If you work in a high-stress job, your health may be in danger. Although virtually all jobs can potentially cause high levels of stress, it is especially prevalent among law enforcement officers, firefighters, nurses, and even teachers. Over time, regular exposure to high levels of stress can cause hypertension (high blood pressure) and other health complications.
Hypertension itself can be deadly, according to data from the Centers for Disease Control and Prevention (CDC). CDC data indicates that about seven out of ten people that have suffered their first heart attack also have high blood pressure. Additionally, hypertension is a contributing factor in eight out of ten stroke victims. In addition to heart attacks and strokes, hypertension can increase your risk of:
· Kidney disease
· Heart failure
· Blood clots
· Damage to arteries and veins
· Chest pain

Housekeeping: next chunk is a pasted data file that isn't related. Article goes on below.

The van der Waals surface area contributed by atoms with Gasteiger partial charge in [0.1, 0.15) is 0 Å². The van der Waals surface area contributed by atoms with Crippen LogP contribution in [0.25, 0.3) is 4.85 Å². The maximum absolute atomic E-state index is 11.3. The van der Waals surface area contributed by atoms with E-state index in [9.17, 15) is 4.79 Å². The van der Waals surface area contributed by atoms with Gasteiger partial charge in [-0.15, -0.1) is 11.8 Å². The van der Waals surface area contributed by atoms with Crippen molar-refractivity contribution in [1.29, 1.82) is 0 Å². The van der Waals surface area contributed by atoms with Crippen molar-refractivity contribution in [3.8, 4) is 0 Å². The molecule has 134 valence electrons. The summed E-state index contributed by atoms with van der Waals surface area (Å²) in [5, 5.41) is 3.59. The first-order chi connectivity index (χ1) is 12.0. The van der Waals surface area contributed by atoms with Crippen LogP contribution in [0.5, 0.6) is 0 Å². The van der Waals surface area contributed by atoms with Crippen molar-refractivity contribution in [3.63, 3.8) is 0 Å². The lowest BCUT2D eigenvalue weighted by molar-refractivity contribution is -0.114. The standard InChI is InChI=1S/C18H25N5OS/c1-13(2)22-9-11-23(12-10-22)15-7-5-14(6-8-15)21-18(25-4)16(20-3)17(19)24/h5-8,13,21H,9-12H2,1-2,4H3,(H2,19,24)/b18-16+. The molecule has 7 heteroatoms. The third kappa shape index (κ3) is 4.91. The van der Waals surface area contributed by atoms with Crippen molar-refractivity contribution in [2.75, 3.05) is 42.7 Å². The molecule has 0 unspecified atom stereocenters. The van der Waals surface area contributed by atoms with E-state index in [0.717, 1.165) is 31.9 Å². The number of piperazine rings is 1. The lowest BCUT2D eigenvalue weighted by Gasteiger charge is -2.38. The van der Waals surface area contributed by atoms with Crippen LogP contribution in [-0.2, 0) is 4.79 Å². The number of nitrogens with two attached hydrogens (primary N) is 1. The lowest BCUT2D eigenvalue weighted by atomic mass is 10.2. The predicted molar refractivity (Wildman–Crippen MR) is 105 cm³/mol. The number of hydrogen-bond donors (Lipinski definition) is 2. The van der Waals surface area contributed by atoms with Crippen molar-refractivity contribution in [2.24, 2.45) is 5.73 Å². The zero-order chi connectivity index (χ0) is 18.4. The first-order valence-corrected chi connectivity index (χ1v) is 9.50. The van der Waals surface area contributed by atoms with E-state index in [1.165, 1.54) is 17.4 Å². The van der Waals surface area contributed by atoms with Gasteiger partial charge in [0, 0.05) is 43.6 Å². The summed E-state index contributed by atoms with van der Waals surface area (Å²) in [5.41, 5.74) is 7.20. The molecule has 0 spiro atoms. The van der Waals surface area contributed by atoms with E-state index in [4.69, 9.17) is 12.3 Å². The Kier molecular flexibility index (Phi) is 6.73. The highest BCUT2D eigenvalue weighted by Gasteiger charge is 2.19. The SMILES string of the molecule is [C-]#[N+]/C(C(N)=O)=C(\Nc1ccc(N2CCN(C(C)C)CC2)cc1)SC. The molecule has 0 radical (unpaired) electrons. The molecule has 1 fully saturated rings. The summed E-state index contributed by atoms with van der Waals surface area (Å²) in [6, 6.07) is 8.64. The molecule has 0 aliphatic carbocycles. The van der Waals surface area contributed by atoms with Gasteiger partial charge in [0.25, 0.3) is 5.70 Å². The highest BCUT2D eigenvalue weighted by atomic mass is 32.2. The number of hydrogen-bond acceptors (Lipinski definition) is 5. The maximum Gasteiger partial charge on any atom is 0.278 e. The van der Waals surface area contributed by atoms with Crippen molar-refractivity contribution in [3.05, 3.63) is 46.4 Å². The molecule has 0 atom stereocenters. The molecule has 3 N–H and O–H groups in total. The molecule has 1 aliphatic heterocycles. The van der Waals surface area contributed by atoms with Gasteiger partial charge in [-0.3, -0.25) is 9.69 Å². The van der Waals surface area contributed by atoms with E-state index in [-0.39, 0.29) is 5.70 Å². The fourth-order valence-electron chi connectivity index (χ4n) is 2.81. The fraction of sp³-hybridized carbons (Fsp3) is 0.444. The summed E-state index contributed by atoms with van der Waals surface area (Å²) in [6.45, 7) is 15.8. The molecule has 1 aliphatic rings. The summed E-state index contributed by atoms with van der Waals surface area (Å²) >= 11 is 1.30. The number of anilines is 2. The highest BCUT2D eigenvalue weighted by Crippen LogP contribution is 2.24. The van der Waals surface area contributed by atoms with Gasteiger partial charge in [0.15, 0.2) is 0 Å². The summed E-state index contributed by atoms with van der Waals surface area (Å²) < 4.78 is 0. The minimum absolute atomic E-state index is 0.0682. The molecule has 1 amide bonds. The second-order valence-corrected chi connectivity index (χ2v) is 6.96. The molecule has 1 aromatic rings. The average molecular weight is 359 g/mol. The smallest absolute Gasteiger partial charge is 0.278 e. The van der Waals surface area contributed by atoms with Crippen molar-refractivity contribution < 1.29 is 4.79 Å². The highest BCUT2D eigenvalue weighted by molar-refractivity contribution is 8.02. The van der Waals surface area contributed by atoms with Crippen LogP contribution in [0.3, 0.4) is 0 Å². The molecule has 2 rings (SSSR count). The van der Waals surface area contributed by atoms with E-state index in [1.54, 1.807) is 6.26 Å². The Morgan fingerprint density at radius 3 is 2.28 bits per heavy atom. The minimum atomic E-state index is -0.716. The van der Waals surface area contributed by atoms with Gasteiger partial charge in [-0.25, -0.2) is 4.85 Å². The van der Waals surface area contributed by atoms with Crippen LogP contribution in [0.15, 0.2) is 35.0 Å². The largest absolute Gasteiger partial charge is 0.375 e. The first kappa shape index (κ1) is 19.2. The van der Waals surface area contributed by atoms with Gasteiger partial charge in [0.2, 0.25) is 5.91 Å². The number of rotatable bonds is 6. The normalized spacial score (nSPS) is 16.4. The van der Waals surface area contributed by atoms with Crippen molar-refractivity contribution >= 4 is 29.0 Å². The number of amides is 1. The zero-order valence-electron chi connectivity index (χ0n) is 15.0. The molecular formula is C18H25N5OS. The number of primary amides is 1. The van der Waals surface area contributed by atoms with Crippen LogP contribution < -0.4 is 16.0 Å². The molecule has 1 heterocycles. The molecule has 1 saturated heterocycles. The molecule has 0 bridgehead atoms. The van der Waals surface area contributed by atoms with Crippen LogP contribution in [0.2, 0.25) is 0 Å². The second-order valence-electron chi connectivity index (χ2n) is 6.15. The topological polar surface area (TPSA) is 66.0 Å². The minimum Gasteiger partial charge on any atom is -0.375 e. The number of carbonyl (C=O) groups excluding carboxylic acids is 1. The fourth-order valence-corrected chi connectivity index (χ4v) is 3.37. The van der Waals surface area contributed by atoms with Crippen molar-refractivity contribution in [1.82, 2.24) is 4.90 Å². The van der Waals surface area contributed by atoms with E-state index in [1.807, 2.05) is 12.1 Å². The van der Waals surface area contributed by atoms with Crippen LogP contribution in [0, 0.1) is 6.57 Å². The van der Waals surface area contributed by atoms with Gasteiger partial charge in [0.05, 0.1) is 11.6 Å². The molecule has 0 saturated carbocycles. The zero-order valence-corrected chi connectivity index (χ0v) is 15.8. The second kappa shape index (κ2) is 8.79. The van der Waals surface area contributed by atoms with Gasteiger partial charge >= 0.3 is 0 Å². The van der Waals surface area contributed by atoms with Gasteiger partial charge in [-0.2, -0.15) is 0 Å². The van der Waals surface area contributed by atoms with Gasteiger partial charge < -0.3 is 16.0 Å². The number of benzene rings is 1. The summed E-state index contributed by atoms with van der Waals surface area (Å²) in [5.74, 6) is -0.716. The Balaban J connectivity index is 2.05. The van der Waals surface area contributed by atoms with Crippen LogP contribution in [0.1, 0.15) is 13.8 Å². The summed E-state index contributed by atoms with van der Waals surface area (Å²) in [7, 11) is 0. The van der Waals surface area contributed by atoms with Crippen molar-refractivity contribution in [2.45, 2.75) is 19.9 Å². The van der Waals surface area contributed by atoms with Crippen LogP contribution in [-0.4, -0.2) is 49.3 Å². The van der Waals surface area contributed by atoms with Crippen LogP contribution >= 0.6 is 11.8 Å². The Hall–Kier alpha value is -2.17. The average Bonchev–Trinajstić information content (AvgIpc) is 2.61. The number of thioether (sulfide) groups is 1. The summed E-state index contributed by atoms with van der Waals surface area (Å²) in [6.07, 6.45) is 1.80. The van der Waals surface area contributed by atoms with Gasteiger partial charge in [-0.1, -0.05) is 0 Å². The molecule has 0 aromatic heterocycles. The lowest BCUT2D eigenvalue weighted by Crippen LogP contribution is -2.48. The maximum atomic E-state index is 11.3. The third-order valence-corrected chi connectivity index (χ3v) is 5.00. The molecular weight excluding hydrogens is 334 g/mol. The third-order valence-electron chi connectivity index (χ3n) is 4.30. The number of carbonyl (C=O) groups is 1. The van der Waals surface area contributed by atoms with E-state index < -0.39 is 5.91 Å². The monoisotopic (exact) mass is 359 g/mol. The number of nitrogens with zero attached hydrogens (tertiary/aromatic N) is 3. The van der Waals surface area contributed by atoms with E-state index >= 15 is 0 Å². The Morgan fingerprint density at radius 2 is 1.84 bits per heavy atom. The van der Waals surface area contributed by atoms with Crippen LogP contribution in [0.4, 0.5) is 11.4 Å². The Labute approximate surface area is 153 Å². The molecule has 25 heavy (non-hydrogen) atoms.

If your job regularly puts you in high-stress situations, it is important to visit your doctor regularly to monitor your health. According to the CDC, early treatment is key in reducing and controlling blood pressure and related health conditions.
If you developed hypertension at work, the treatment of it may be covered by workers’ compensation. Generally, all injuries and medical conditions arising as a result of your job are covered. This includes sudden injuries as well as medical issues that slowly develop over time. Under workers’ compensation, in addition to the cost of treatment, you may be able to recover wage loss benefits, if you had to miss work because of your condition.
As proving that your job was the cause of your condition may be difficult, it is important to speak to an experience workers’ compensation attorney. The experienced attorneys at Parker & Frey PLLC can review your medical records and work on your behalf to give you the best chance of a successful recovery.